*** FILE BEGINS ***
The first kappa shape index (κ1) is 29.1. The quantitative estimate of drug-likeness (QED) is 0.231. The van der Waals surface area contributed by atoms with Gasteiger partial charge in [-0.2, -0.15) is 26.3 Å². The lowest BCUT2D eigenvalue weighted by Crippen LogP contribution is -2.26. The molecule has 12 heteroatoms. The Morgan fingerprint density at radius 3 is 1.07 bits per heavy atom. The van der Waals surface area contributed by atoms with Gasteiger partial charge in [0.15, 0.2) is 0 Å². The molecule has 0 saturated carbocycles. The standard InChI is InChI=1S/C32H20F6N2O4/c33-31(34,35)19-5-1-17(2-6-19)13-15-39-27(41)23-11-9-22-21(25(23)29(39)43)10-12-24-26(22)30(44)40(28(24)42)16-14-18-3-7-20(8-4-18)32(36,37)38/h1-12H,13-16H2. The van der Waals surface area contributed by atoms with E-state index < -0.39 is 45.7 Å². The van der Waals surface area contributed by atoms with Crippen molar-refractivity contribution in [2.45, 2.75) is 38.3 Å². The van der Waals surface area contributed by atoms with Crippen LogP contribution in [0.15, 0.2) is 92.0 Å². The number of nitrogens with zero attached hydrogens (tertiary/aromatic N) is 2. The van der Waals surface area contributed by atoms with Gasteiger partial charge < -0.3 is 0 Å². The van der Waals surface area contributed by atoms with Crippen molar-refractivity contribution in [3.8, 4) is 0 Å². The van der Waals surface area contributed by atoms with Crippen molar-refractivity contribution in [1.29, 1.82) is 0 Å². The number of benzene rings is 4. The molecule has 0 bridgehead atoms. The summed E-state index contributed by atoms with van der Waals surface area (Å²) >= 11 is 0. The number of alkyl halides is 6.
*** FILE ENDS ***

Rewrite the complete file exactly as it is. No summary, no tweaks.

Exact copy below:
The first kappa shape index (κ1) is 29.1. The quantitative estimate of drug-likeness (QED) is 0.231. The van der Waals surface area contributed by atoms with Gasteiger partial charge in [-0.2, -0.15) is 26.3 Å². The lowest BCUT2D eigenvalue weighted by Crippen LogP contribution is -2.26. The molecule has 12 heteroatoms. The Morgan fingerprint density at radius 3 is 1.07 bits per heavy atom. The van der Waals surface area contributed by atoms with Gasteiger partial charge in [0.15, 0.2) is 0 Å². The molecule has 0 saturated carbocycles. The standard InChI is InChI=1S/C32H20F6N2O4/c33-31(34,35)19-5-1-17(2-6-19)13-15-39-27(41)23-11-9-22-21(25(23)29(39)43)10-12-24-26(22)30(44)40(28(24)42)16-14-18-3-7-20(8-4-18)32(36,37)38/h1-12H,13-16H2. The van der Waals surface area contributed by atoms with E-state index < -0.39 is 45.7 Å². The van der Waals surface area contributed by atoms with Crippen molar-refractivity contribution in [2.45, 2.75) is 38.3 Å². The van der Waals surface area contributed by atoms with Crippen LogP contribution in [0.15, 0.2) is 92.0 Å². The number of nitrogens with zero attached hydrogens (tertiary/aromatic N) is 2. The van der Waals surface area contributed by atoms with Gasteiger partial charge < -0.3 is 0 Å². The van der Waals surface area contributed by atoms with Crippen molar-refractivity contribution in [3.8, 4) is 0 Å². The van der Waals surface area contributed by atoms with Crippen molar-refractivity contribution in [1.29, 1.82) is 0 Å². The number of benzene rings is 4. The molecule has 0 bridgehead atoms. The summed E-state index contributed by atoms with van der Waals surface area (Å²) >= 11 is 0. The number of alkyl halides is 6.